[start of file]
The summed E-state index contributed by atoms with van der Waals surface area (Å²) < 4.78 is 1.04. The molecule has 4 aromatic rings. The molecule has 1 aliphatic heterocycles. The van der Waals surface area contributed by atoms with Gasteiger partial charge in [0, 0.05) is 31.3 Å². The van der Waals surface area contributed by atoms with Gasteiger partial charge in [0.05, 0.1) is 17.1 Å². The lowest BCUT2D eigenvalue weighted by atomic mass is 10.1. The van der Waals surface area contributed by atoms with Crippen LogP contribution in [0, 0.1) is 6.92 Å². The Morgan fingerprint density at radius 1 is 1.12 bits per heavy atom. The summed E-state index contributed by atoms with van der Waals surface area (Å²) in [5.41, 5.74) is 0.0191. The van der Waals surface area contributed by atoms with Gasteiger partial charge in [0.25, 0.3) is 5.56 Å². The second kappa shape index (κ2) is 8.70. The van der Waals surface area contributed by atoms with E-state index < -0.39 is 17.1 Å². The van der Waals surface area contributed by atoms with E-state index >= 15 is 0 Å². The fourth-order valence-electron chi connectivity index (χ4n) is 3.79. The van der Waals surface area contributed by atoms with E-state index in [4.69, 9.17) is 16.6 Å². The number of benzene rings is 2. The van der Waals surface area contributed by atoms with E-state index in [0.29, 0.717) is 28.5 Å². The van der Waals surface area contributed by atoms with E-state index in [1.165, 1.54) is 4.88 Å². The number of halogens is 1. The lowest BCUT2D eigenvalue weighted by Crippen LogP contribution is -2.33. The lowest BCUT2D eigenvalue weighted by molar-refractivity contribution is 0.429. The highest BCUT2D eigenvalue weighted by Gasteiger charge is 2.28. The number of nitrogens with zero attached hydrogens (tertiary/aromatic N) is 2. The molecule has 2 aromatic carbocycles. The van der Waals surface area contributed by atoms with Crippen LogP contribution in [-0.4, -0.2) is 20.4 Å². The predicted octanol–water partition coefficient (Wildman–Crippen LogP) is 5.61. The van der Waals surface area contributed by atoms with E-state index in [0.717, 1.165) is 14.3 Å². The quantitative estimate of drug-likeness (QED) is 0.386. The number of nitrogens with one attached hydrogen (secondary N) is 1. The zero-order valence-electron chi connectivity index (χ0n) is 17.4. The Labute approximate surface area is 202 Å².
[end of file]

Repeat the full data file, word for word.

The summed E-state index contributed by atoms with van der Waals surface area (Å²) < 4.78 is 1.04. The molecule has 4 aromatic rings. The molecule has 1 aliphatic heterocycles. The van der Waals surface area contributed by atoms with Gasteiger partial charge in [0, 0.05) is 31.3 Å². The van der Waals surface area contributed by atoms with Gasteiger partial charge in [0.05, 0.1) is 17.1 Å². The lowest BCUT2D eigenvalue weighted by atomic mass is 10.1. The van der Waals surface area contributed by atoms with Crippen LogP contribution in [0, 0.1) is 6.92 Å². The Morgan fingerprint density at radius 1 is 1.12 bits per heavy atom. The summed E-state index contributed by atoms with van der Waals surface area (Å²) in [5.41, 5.74) is 0.0191. The van der Waals surface area contributed by atoms with Gasteiger partial charge in [0.25, 0.3) is 5.56 Å². The second kappa shape index (κ2) is 8.70. The van der Waals surface area contributed by atoms with E-state index < -0.39 is 17.1 Å². The van der Waals surface area contributed by atoms with E-state index >= 15 is 0 Å². The fourth-order valence-electron chi connectivity index (χ4n) is 3.79. The van der Waals surface area contributed by atoms with E-state index in [4.69, 9.17) is 16.6 Å². The number of benzene rings is 2. The van der Waals surface area contributed by atoms with E-state index in [0.29, 0.717) is 28.5 Å². The van der Waals surface area contributed by atoms with E-state index in [1.165, 1.54) is 4.88 Å². The number of halogens is 1. The lowest BCUT2D eigenvalue weighted by Crippen LogP contribution is -2.33. The lowest BCUT2D eigenvalue weighted by molar-refractivity contribution is 0.429. The highest BCUT2D eigenvalue weighted by Gasteiger charge is 2.28. The number of nitrogens with zero attached hydrogens (tertiary/aromatic N) is 2. The molecule has 2 aromatic carbocycles. The van der Waals surface area contributed by atoms with Crippen LogP contribution in [-0.4, -0.2) is 20.4 Å². The predicted octanol–water partition coefficient (Wildman–Crippen LogP) is 5.61. The van der Waals surface area contributed by atoms with E-state index in [0.717, 1.165) is 14.3 Å². The quantitative estimate of drug-likeness (QED) is 0.386. The number of nitrogens with one attached hydrogen (secondary N) is 1. The zero-order valence-electron chi connectivity index (χ0n) is 17.4. The Labute approximate surface area is 202 Å².